Mattei news

Small first steps can make a big difference

ESOS assessments carried out in the manufacturing sector have highlighted that energy efficiency can often be improved across industrial compressed air. Andy Jones, managing director of Mattei, talks through some practical first steps.

Insight from the ESOS assessments carried out among manufacturing businesses suggests that compressed air is often an area where energy efficiency can be improved*. This should come as no surprise, considering that compressed air is regarded as industry’s fourth utility and compressors account for around 10 per cent of the total electricity consumed in the industrial sector. 

Currently, businesses are under no obligation to action any of the recommendations identified during the ESOS assessment process. But if manufacturers do want to take ESOS fully on board and start making savings in compressed air, where’s the best place to start?

It will be difficult for a business to make savings if they don’t know how much compressed air they use, and how much it costs them besides initial air compressor price. Unfortunately, many manufacturers across the UK are operating compressed air systems without this essential information. 

The most straightforward way to evaluate compressed air needs and the efficiency of the system is through data logging. This involves recording and measuring air consumption profiles over a seven-day period, and some discussions to identify unusual patterns or planned process changes.

Data logging can also identify whether a manufacturer’s production processes require a fixed speed or a variable speed electric air compressor, and whether the output is correct. We found that one company running a 75kW compressor could actually fulfil its compressed air requirements with a 45kW machine, with estimated savings being in the region of £10,000 a year.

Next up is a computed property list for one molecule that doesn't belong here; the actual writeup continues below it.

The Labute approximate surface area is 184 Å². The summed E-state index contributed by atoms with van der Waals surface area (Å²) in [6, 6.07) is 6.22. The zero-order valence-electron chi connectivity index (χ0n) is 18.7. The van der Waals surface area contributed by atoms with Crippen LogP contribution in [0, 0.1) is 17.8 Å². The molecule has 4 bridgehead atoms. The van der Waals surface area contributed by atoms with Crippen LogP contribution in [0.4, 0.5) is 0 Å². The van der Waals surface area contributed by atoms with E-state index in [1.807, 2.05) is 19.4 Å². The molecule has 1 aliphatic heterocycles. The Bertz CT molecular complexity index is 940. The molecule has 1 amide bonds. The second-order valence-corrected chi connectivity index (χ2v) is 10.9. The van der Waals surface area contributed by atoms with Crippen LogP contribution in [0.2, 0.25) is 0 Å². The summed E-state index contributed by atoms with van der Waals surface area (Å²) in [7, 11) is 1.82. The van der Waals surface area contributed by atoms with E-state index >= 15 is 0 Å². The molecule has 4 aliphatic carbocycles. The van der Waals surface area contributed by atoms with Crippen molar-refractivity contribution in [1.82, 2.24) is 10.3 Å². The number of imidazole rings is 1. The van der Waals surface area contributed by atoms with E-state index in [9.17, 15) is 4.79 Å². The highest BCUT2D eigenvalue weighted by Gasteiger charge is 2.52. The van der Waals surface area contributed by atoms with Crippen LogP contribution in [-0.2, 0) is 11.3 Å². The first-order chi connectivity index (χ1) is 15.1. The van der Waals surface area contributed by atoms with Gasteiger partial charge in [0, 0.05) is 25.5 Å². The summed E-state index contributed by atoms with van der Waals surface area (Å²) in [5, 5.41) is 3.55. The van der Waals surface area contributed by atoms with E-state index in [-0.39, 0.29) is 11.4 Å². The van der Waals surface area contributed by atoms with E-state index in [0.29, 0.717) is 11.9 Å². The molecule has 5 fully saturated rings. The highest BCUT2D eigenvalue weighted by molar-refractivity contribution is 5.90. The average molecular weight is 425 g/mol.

Investing in a more detailed energy audit, carried out in accordance with the international standard ISO 11011:2013, Compressed air – Energy efficiency – Assessment, can paint an even more realistic picture about compressor efficiencies. Flow monitoring is also a very useful tool for understanding how much air is used in total and which areas are the greatest users, especially when combined with data logging.

Flow monitoring also helps identify air leakage more accurately than other methods. And, indeed, assessing leaks in the system is another important first step towards saving energy. In many companies, 30 per cent of the air generated is wasted through leaks, which can prove costly over time. According to the Carbon Trust, even a small leak (just 3mm) could cost more than £700 a year in wasted energy – and we often see compressed air systems with around 150 to 300 leaks. 

Our advice is to check for leaks frequently and carry out an annual leak detection survey. The pipework design should also be assessed, as excessive lengths and bends lower system efficiency.

Data logging, energy audits, flow monitoring and leak detection services are available from compressor manufacturers, and are well worth the investment. As an example, the average cost of a Mattei leak detection survey is less than 10 per cent of the overall leakage costs. We recommend that end users work only with compressor companies that are members of BCAS (British Compressed Air Society), as this demonstrates professionalism and competence, and a commitment to health and safety and best practice.